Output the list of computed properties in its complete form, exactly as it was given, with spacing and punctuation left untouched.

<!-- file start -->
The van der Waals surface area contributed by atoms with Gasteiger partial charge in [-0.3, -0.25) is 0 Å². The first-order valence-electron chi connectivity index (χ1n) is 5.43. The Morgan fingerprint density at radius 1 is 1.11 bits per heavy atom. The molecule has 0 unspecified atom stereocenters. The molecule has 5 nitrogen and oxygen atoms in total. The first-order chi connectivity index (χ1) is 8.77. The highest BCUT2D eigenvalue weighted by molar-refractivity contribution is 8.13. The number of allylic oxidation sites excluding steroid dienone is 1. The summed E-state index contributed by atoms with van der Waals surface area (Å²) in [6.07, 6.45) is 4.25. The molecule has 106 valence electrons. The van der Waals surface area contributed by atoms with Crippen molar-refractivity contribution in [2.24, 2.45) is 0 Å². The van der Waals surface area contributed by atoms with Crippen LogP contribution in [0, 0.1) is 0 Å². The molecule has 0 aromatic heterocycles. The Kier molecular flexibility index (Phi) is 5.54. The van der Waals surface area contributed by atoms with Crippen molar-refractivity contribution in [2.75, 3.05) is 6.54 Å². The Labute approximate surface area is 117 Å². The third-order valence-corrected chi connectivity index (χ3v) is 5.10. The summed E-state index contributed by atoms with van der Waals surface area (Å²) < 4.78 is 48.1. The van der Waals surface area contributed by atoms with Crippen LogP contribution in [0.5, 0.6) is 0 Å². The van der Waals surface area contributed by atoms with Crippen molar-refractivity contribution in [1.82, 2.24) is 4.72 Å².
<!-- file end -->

The van der Waals surface area contributed by atoms with Gasteiger partial charge in [-0.3, -0.25) is 0 Å². The first-order valence-electron chi connectivity index (χ1n) is 5.43. The Morgan fingerprint density at radius 1 is 1.11 bits per heavy atom. The molecule has 0 unspecified atom stereocenters. The molecule has 5 nitrogen and oxygen atoms in total. The first-order chi connectivity index (χ1) is 8.77. The highest BCUT2D eigenvalue weighted by molar-refractivity contribution is 8.13. The number of allylic oxidation sites excluding steroid dienone is 1. The summed E-state index contributed by atoms with van der Waals surface area (Å²) in [6.07, 6.45) is 4.25. The molecule has 106 valence electrons. The van der Waals surface area contributed by atoms with Crippen molar-refractivity contribution in [2.24, 2.45) is 0 Å². The van der Waals surface area contributed by atoms with Crippen LogP contribution in [0, 0.1) is 0 Å². The molecule has 0 aromatic heterocycles. The Kier molecular flexibility index (Phi) is 5.54. The van der Waals surface area contributed by atoms with Crippen molar-refractivity contribution in [2.75, 3.05) is 6.54 Å². The Labute approximate surface area is 117 Å². The third-order valence-corrected chi connectivity index (χ3v) is 5.10. The summed E-state index contributed by atoms with van der Waals surface area (Å²) < 4.78 is 48.1. The van der Waals surface area contributed by atoms with Crippen LogP contribution in [0.5, 0.6) is 0 Å². The van der Waals surface area contributed by atoms with Crippen molar-refractivity contribution in [1.82, 2.24) is 4.72 Å².